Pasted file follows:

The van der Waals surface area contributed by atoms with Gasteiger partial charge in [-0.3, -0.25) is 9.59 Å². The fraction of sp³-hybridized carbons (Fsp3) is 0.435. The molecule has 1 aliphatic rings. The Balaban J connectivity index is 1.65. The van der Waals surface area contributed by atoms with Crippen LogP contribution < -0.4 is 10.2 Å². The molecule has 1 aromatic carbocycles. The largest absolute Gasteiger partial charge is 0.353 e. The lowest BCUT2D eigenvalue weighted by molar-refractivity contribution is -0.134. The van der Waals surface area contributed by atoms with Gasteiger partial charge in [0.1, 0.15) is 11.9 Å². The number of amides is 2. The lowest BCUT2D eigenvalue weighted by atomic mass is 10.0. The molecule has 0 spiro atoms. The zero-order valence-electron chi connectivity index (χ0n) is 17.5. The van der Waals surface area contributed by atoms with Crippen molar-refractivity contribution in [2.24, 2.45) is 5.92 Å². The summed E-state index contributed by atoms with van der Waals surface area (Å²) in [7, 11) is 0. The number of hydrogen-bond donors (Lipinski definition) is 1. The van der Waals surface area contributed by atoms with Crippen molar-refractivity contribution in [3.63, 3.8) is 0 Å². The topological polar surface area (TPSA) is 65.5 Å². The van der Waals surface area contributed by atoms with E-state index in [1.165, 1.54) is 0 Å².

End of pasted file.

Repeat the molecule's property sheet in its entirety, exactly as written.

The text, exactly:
The van der Waals surface area contributed by atoms with Gasteiger partial charge in [-0.3, -0.25) is 9.59 Å². The fraction of sp³-hybridized carbons (Fsp3) is 0.435. The molecule has 1 aliphatic rings. The Balaban J connectivity index is 1.65. The van der Waals surface area contributed by atoms with Crippen LogP contribution < -0.4 is 10.2 Å². The molecule has 1 aromatic carbocycles. The largest absolute Gasteiger partial charge is 0.353 e. The lowest BCUT2D eigenvalue weighted by molar-refractivity contribution is -0.134. The van der Waals surface area contributed by atoms with Gasteiger partial charge in [0.1, 0.15) is 11.9 Å². The number of amides is 2. The lowest BCUT2D eigenvalue weighted by atomic mass is 10.0. The molecule has 0 spiro atoms. The zero-order valence-electron chi connectivity index (χ0n) is 17.5. The van der Waals surface area contributed by atoms with Crippen molar-refractivity contribution in [2.24, 2.45) is 5.92 Å². The summed E-state index contributed by atoms with van der Waals surface area (Å²) in [7, 11) is 0. The number of hydrogen-bond donors (Lipinski definition) is 1. The van der Waals surface area contributed by atoms with Crippen molar-refractivity contribution in [3.63, 3.8) is 0 Å². The topological polar surface area (TPSA) is 65.5 Å². The van der Waals surface area contributed by atoms with E-state index in [1.165, 1.54) is 0 Å².